Long-term care advocates applaud provisions in Senate healthcare reform bill

Share this article:
Senate Majority Leader Harry Reid (D-NV)
Senate Majority Leader Harry Reid (D-NV)

The American Association of Homes and Services for the Aging gave kudos to Senate Majority Leader Harry Reid and others for including the Community Living Assistance Services and Supports (CLASS) Act in the newly introduced Senate healthcare reform bill.

Reid unveiled his healthcare plan, the “Patient Protection and Affordable Care Act,” (H.R. 3590) Wednesday night. Opponents of the CLASS Act provision have been railing against it in recent weeks, arguing the long-term care insurance program would actually cost more money than it saves in the long run. In its statement of support for the Senate plan, AAHSA pointed out that participation would be voluntary and the premiums will cover the costs, not placing any drain on the federal budget.

The National Center for Assisted Living also praised a provision in the Senate bill that would eliminate cost sharing for dually eligible Medicare and Medicaid beneficiaries under Medicare Part D. The Senate bill, which is estimated to cost $848 billion over 10 years, represents a merger of two bills from Senate committees. Senators are now planning to debate the bill.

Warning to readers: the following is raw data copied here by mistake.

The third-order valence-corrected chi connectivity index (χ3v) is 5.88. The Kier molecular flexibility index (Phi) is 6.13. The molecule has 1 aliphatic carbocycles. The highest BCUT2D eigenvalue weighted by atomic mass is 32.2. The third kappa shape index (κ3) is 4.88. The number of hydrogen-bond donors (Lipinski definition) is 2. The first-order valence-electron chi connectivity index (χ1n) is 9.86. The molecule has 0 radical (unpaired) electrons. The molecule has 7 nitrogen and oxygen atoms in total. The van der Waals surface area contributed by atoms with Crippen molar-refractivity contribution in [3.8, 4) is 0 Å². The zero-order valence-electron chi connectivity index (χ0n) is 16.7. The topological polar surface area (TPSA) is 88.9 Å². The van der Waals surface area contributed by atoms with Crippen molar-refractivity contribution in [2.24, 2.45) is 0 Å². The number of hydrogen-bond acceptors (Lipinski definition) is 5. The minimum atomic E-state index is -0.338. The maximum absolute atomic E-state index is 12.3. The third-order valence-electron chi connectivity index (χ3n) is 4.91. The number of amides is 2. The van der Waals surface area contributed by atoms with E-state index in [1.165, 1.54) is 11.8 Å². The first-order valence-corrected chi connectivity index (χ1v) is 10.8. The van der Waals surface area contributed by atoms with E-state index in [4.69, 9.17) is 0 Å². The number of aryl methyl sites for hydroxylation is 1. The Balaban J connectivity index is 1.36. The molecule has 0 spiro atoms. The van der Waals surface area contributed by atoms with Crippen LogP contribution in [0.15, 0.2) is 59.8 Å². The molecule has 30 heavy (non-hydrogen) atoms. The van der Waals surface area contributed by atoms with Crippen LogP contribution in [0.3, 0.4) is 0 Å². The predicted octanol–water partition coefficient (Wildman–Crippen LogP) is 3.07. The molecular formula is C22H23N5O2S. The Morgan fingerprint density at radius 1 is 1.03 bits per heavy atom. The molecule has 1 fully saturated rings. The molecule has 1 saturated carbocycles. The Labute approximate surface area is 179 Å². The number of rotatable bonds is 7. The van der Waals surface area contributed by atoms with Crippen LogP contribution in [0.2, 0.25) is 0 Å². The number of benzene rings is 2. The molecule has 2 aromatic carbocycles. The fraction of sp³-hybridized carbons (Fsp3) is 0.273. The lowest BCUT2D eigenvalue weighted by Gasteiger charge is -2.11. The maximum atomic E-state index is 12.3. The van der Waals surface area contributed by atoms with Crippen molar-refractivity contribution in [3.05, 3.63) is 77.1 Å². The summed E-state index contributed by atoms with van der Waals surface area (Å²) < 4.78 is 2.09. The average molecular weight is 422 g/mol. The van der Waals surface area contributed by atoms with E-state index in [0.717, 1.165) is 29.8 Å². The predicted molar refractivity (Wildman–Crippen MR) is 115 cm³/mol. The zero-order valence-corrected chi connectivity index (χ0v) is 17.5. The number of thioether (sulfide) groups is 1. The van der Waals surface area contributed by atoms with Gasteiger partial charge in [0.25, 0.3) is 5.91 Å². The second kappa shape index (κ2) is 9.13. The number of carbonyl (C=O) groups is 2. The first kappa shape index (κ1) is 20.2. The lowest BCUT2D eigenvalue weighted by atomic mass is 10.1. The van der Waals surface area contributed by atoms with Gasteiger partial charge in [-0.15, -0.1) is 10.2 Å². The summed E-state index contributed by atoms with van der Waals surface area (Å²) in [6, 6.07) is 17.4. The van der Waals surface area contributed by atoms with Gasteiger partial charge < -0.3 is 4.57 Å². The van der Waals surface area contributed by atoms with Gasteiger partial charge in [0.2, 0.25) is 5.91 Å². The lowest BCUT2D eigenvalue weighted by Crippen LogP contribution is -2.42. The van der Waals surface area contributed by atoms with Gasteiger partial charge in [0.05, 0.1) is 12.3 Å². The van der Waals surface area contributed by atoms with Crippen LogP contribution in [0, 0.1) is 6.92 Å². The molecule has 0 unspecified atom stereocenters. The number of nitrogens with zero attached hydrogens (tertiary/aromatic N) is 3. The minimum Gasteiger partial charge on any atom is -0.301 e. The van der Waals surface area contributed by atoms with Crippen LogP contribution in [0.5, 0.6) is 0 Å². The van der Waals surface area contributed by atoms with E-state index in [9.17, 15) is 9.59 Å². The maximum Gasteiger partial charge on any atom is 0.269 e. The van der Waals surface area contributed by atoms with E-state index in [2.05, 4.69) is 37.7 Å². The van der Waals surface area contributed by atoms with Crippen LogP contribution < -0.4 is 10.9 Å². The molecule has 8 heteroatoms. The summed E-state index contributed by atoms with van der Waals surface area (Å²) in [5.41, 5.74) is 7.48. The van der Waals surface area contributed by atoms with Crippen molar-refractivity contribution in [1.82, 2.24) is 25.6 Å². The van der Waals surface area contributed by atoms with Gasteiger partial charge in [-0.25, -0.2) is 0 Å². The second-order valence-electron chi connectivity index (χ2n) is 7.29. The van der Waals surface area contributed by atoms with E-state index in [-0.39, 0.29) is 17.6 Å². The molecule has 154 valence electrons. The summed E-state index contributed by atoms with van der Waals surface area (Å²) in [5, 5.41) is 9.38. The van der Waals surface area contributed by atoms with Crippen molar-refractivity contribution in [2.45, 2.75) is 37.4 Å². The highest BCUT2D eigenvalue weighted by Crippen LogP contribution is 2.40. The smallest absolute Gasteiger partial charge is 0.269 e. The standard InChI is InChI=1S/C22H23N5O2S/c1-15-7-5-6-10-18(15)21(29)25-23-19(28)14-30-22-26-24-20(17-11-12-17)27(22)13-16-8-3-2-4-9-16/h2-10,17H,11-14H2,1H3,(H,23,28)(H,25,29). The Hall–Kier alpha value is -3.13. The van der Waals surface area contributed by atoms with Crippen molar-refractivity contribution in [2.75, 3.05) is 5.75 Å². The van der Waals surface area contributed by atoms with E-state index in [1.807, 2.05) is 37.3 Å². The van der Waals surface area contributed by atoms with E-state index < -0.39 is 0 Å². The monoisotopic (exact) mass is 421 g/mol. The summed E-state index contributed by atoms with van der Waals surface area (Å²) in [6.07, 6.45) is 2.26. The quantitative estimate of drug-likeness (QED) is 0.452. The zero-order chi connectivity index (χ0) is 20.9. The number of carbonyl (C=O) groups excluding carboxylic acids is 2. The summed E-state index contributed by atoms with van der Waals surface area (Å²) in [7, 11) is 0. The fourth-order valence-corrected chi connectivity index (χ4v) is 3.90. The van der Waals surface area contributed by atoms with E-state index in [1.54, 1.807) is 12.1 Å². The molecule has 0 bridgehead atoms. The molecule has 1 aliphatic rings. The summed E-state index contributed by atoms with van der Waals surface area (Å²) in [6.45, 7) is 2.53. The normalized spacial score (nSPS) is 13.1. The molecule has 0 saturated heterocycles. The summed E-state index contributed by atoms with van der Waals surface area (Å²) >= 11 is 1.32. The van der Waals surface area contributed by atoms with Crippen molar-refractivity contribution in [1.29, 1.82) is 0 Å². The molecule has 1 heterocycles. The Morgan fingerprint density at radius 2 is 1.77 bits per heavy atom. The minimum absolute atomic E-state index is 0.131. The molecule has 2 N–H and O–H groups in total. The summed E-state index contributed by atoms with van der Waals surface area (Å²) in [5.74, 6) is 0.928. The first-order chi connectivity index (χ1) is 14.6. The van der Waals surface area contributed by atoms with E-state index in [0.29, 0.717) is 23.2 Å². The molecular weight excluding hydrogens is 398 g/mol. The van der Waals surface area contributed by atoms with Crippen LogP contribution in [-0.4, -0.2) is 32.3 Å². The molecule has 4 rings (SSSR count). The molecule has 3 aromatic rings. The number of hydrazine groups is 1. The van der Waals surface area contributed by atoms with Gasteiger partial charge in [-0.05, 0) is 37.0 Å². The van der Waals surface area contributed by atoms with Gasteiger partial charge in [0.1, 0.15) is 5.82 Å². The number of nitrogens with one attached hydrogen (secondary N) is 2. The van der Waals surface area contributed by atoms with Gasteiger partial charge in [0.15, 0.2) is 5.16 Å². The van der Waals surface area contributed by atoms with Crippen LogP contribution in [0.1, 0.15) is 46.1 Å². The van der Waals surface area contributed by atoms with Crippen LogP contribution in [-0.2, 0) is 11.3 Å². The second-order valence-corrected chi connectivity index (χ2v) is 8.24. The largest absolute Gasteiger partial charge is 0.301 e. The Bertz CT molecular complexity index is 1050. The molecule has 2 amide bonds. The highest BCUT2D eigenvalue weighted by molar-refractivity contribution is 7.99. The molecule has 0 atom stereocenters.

Share this article:

More in News

A small team of workers responds best in emergencies, expert says

A small team of workers responds best in ...

Long-term care providers should consider a "flat" crisis management approach that relies on a core group of staff members, experts advised Wednesday at the LeadingAge annual conference.

Nursing homes have better pain and catheter management if leaders have more ...

Nursing homes led by administrators and directors of nursing with higher levels of education and certification have better outcomes on some key quality measures, according to recently published findings.

Court green-lights charges that a healthcare network underused observation stays

A whistleblower can continue to pursue charges that a Nevada healthcare network routinely admitted people as hospital inpatients when they should have been placed in observation status, a federal appeals court recently ruled.